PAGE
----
YOU MIGHT BE A PHYSICS MAJOR...

- if you have no life - and you can PROVE it mathematically.
- if you enjoy pain.
- if you know vector calculus but you can't remember how to do long division.
- if you chuckle whenever anyone says 'centrifugal force.'
- if you've actually used every single function on your graphing calculator.
- if when you look in a mirror, you see a physics major.
- if it is sunny and 70 degrees outside, and you are working on a computer.
- if you always do homework on Friday and Saturday nights.
- if you know how to integrate a chicken and can take the derivative of water.
- if you think in 'math.'
- if you've calculated that the World Series actually diverges.
- if you hesitate to look at something because you don't want to break down its wave function.
- if you have a pet named after a scientist.
- if you laugh at jokes about mathematicians.
- if the Humane society has you arrested because you actually performed the Schrodinger's Cat experiment.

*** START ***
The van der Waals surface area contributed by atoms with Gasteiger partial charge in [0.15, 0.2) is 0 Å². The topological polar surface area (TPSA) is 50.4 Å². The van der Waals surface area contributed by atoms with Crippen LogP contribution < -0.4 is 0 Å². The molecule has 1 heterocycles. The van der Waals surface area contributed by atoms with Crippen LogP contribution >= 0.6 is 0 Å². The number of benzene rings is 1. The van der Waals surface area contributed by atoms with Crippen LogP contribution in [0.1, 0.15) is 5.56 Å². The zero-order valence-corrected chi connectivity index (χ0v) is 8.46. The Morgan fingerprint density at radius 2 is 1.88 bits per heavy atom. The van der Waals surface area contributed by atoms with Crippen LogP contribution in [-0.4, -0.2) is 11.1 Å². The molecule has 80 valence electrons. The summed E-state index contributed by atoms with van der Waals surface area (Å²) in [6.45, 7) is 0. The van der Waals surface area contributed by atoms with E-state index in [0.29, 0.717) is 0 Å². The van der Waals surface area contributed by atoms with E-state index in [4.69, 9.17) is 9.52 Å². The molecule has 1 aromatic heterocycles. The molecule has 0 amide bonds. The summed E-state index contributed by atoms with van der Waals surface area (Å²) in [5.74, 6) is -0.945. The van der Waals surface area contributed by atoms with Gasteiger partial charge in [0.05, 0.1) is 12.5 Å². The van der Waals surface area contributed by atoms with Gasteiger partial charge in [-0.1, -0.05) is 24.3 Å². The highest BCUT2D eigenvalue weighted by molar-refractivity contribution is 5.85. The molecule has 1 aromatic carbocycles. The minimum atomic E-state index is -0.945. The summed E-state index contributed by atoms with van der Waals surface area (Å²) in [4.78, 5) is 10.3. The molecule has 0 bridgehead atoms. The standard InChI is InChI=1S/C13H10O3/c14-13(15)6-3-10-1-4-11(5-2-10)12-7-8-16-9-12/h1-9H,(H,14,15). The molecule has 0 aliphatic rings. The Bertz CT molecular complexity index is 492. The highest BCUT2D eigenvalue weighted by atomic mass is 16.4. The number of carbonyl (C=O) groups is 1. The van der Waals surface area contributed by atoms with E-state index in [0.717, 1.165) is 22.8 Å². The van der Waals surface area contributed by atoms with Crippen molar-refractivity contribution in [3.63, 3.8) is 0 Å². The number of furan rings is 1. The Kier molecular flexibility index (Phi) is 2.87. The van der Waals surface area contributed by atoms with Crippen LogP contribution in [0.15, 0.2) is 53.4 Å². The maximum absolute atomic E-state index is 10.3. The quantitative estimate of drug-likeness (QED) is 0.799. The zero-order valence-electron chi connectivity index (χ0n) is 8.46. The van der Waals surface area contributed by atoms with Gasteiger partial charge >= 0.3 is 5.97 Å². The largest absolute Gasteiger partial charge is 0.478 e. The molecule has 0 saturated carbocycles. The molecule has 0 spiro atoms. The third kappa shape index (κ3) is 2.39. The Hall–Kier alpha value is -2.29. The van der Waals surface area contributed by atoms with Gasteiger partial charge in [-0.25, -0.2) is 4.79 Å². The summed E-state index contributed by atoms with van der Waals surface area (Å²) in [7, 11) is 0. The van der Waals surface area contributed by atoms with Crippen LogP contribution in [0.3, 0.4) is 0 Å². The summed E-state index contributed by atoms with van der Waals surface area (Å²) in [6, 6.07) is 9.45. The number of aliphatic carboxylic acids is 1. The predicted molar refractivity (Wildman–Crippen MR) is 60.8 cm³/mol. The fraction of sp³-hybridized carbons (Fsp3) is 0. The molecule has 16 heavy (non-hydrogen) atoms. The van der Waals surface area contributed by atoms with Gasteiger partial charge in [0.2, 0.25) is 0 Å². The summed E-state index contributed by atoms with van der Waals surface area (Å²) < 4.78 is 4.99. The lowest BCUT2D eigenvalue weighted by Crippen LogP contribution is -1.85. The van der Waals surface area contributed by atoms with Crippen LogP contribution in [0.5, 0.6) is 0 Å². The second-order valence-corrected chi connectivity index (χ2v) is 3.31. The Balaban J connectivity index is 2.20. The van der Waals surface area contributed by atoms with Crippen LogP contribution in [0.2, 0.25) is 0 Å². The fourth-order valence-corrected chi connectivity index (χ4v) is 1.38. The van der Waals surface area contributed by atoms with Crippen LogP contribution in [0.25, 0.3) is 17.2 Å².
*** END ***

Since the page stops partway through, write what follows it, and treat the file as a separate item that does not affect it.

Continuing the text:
- if you can't remember what's behind the door in the science building which says 'Exit.'
- if you have to bring a jacket with you, in the middle of summer, because there's a wind-chill factor in the lab.
- if you are completely addicted to PhysLink.com.
- if you avoid doing anything because you don't want to contribute to the eventual heat-death of the universe.
- if you consider ANY non-science course 'easy.'
- if when your professor asks you where your homework is, you claim to have accidentally determined its momentum so precisely, that according to Heisenberg it could be anywhere in the universe.
- if the 'fun' center of your brain has deteriorated from lack of use.
- if you'll assume that a 'horse' is a 'sphere' in order to make the math easier.
- if you understood more than five of these indicators.
- if you make a hard copy of this list, and post it on your door.

Created by Jason Lisle. Edited by Anton Skorucak of PhysLink.com

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'There must be no barriers for freedom of inquiry. There is no place for dogma in science. The scientist is free, and must be free to ask any question, to doubt any assertion, to seek for any evidence, to correct any errors.'**J. Robert Oppenheimer**

(*1904-1966*)

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